Drowning

Remember to breathe.

Remember to breathe.

Don’t panic.

Stress monitors, one of many pieces of plastic wrapped electronic devices arrayed around the large metal egg, register the increase in breathing and heart rate. Small diameter pipes from another larger machine to its right quiver slightly as a light blue liquid swiftly travels the distance from the bottom of the machine, up over the egg, disappearing into a hole near the top.

Ahhhhhh……..bliss. Its ok. Air fluid next. Remember to breathe.

A technician walks to the side of a large bottle mounted on the wall, noting several details from gauges and readouts at its base, entering each one into a glowing handheld. The light purple liquid in the bottle bubbles once and the whirring of a small induction motor fills the silence of the laboratory. Slowly the thick pipe at the base of the bottle fills with the liquid before snaking its way across the tangle of wires, hoses and tubes littering the floor.  Crawling up the pipe into the egg via a nozzle the technician again notes several figures on the apparatus before touching a lapel mic.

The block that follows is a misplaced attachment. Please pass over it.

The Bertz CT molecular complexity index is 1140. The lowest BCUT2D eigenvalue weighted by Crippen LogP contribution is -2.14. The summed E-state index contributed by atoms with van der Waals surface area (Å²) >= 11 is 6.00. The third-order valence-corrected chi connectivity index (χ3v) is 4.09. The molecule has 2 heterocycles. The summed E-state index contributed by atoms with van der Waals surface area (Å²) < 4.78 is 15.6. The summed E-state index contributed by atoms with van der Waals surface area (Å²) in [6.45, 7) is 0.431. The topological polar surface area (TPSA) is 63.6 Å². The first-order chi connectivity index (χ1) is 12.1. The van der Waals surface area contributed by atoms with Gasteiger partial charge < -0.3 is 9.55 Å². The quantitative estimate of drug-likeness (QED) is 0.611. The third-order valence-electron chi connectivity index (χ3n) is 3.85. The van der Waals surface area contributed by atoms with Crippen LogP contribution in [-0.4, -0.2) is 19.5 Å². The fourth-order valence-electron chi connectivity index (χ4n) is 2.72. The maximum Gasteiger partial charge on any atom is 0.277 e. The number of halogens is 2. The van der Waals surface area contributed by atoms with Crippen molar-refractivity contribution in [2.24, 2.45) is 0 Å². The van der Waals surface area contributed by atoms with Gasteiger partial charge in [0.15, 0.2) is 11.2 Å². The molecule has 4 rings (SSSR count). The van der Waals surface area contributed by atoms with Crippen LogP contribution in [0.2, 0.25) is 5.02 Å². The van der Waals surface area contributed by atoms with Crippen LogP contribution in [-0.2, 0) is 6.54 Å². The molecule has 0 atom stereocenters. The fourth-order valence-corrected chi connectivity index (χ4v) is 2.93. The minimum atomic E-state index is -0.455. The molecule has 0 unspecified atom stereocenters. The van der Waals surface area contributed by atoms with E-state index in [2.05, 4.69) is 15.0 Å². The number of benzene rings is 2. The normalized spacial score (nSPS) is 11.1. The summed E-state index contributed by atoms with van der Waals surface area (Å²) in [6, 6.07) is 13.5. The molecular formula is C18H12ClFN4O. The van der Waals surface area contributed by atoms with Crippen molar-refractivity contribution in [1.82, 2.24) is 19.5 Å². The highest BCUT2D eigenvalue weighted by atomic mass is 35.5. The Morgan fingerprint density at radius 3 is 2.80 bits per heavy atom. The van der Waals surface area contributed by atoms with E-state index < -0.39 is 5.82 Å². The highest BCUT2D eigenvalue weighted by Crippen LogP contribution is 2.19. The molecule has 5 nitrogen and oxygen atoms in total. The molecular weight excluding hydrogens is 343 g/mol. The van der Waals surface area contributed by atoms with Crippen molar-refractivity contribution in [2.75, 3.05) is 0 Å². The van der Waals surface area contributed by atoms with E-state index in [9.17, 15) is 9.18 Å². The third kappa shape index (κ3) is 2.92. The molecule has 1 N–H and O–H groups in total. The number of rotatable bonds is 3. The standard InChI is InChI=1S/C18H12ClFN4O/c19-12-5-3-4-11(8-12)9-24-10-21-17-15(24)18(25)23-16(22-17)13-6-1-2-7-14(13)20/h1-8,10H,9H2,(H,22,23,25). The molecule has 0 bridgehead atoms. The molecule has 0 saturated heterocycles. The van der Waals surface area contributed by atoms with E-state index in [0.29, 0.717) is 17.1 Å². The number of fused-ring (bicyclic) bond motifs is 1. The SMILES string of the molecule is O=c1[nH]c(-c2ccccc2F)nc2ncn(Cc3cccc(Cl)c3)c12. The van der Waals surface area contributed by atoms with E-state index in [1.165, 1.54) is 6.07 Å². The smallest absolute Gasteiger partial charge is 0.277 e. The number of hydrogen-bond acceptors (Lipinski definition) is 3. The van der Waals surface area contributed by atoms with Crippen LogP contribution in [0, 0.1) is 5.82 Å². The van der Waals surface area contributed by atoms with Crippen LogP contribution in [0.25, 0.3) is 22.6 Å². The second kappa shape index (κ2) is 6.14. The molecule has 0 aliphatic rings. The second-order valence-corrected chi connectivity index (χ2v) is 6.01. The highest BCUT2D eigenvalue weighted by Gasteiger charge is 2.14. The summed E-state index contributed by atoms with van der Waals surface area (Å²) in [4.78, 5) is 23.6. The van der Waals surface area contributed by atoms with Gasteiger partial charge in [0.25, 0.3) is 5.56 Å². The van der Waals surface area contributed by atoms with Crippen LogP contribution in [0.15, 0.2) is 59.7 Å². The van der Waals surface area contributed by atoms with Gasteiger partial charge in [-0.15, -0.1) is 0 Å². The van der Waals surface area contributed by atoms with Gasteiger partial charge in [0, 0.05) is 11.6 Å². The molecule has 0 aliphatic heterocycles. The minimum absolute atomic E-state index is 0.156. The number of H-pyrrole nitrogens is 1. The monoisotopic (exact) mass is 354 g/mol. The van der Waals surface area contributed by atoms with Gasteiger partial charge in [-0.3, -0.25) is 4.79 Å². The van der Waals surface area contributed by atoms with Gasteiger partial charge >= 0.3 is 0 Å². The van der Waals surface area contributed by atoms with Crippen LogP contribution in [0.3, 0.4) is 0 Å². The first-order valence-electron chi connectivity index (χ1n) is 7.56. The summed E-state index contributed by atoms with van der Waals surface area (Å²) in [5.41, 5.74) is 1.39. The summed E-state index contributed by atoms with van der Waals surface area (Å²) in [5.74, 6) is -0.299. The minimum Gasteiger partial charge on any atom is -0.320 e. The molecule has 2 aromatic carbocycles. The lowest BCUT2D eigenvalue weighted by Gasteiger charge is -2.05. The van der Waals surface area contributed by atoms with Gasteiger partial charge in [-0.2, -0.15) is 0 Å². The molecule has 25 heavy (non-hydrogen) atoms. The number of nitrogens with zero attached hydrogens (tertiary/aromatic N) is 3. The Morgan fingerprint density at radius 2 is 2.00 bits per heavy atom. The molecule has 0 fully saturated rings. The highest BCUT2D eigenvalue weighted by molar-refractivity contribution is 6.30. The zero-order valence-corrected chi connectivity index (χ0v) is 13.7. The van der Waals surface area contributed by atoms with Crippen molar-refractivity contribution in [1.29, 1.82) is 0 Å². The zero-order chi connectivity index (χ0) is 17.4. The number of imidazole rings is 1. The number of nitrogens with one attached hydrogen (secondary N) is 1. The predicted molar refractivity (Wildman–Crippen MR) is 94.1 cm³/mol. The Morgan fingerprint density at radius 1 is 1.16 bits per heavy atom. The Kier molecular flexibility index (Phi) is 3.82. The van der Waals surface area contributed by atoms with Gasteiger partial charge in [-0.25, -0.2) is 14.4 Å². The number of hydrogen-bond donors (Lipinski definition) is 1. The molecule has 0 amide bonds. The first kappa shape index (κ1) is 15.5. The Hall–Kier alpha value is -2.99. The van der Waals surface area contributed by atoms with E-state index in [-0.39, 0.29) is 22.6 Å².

“Mr Zoo. I am beginning the fill cycle. Please remain calm.”

Dear God, have mercy.

Climbing from a storage tank within the egg the air fluid rises the short distance to the large mask around the face of the naked capsuleer. Through a number of filters, measurement probes and valves and then down the tube into the lungs.

Oh no! Get me out! Get m……….

A light flashes red on a console, the technicians smiles, taps the handheld and the light pulses amber.

“They always drown.”

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